Mark Millar

Every year, Western University’s prideful Homecoming reaches out to its 290,000 alumni and hopes to bring as many of them as possible back to London for a fun-filled weekend. However, the Homecoming we see to today is very different from what it used to look like. Two Western alumni relive their Homecoming moments with the Gazette.

Robert Nash, BA’66

Nash has attended Homecomings for many years and recollected countless happy memories throughout his years.

“Back in the day, … we didn’t have any social media, so the football games were much more exciting,” said Nash. “One of the other big events was the parade.”

The annual parade is no longer part of homecoming, but used to be very popular among the community, always having high attendance and attracting audiences of all ages. The parade featured many sources of entertainment programming, including various bands and dancers. 

Although Homecoming is an event dedicated for alumni, Nash also believes it is equally important for current students.

“I think that all alumni understand that Homecoming is about contributing to the student experience,” said Nash.

However, the sudden changes to Western’s Homecoming dates last year challenged that student-experience mentality. Although the decision had its effects felt by Western students and alumni, Nash remains optimistic.

“Western does a great job to connect with its alumni … although last year was a setback, I think that, in the next few years, we can surpass the level we were at,” said Nash.

Mark Millar, H.BSc’04 and Homecoming chair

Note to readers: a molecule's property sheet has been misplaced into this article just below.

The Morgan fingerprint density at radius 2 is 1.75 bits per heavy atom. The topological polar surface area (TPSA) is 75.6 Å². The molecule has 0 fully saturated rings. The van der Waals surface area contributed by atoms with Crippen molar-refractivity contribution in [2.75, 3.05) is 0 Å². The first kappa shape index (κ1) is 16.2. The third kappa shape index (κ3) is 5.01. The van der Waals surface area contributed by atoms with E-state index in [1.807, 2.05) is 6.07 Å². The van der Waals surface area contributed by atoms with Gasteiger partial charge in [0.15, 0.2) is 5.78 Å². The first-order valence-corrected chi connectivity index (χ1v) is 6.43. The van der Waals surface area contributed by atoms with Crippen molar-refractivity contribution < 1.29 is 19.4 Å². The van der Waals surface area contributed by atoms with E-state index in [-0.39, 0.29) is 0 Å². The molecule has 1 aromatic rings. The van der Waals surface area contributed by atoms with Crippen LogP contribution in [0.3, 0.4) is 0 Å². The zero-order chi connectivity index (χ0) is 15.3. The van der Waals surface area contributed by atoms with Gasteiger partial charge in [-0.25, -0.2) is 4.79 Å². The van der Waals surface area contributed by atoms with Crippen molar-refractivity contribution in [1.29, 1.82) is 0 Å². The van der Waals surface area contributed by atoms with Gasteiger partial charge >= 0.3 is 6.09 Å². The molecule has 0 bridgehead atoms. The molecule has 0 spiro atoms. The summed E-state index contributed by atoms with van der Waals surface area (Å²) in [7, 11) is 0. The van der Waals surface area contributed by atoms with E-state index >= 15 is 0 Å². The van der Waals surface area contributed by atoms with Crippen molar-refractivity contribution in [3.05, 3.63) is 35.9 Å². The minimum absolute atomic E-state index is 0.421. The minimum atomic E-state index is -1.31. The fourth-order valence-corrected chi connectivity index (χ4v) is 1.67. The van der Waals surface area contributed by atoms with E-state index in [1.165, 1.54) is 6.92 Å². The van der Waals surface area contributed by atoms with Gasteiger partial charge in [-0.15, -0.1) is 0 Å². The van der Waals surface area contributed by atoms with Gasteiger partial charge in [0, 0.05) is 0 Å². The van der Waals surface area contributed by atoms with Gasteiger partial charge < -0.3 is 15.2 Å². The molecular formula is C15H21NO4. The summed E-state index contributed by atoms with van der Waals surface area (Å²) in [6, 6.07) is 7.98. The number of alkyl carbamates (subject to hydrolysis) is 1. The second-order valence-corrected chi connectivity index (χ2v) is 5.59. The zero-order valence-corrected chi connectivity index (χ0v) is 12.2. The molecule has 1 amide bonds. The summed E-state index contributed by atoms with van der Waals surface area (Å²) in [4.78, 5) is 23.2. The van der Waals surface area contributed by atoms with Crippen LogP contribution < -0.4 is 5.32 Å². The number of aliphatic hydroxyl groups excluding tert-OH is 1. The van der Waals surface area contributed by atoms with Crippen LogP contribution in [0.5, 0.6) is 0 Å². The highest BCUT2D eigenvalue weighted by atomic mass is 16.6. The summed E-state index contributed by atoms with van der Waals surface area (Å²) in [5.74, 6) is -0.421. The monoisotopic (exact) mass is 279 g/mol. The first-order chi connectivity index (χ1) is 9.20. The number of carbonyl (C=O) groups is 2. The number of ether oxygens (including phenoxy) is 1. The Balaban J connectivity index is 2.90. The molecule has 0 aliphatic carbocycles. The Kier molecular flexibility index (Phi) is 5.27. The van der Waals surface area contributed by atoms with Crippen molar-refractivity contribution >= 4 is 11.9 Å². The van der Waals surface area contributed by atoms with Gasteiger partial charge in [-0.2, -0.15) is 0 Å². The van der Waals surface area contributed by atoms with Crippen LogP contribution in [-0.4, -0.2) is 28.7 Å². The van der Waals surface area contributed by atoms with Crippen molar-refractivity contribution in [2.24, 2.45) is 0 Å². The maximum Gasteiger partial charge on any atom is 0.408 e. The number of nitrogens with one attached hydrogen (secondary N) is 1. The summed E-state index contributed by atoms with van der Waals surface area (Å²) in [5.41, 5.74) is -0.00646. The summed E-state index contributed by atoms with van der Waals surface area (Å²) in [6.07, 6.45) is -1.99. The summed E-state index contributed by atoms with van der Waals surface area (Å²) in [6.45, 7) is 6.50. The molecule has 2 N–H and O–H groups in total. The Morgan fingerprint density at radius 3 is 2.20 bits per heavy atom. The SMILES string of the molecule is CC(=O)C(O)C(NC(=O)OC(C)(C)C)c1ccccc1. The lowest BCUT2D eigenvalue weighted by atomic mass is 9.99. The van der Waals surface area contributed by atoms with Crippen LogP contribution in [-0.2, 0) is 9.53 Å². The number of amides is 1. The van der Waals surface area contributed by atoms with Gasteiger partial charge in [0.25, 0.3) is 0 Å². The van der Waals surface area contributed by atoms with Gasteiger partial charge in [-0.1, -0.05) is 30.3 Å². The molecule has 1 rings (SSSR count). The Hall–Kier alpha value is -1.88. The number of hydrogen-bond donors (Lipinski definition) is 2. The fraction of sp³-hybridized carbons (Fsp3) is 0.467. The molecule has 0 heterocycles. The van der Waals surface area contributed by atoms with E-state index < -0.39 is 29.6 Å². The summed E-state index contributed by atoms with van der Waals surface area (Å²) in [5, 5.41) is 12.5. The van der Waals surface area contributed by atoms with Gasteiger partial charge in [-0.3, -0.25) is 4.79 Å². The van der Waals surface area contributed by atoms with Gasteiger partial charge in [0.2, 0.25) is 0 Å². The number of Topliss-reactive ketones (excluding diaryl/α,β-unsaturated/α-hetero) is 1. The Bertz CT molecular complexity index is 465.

This Homecoming will be Millar’s eleventh year (fifth as homecoming chair) being involved with the planning and organization of the weekend.

“I truly didn't understand the scope and magnitude of how incredible our Homecoming is until 2006, when a friend of mine recommended that I come back,” said Millar.

Although Millar did not attend Homecoming during his years an undergraduate student, that first year back was an eye-opening experience.

“I remember I was helping out at the Welcome Center at Alumni Hall, and there was a family there with three different generations of Western alumni,” said Millar. “It was pretty cool seeing three generations celebrating and enjoying the event.”

When asked to share about some of his favourites Homecoming memories, Millar recalled a time when Mustangs displayed a tremendous amount of school spirit. During one of Western's recent homecomings, London was hit with raining, almost sleeting weather. However, despite the stormy conditions, Millar was happy to see alumni still cheering on the football team and attending celebratory events.

Millar also hopes to raise awareness on what Homecoming offers to graduates.

“I talk to a lot of people over the weekend every year, and very commonly they would say they wish they knew about all these events that are available,” said Millar.

In the past, Western has held events such as “six degrees”, a social networking event for young alumni, and golf tournaments.

The evolving nature of homecoming ensures that there will always be new and exciting events for alumni to attend. 

“We try different things to make sure we're offering different programming to reach the widest range of alumni possible,” said Millar.  


Hill Du is a news editor for volume 111 at the Gazette. You can contact him with any questions or concerns at

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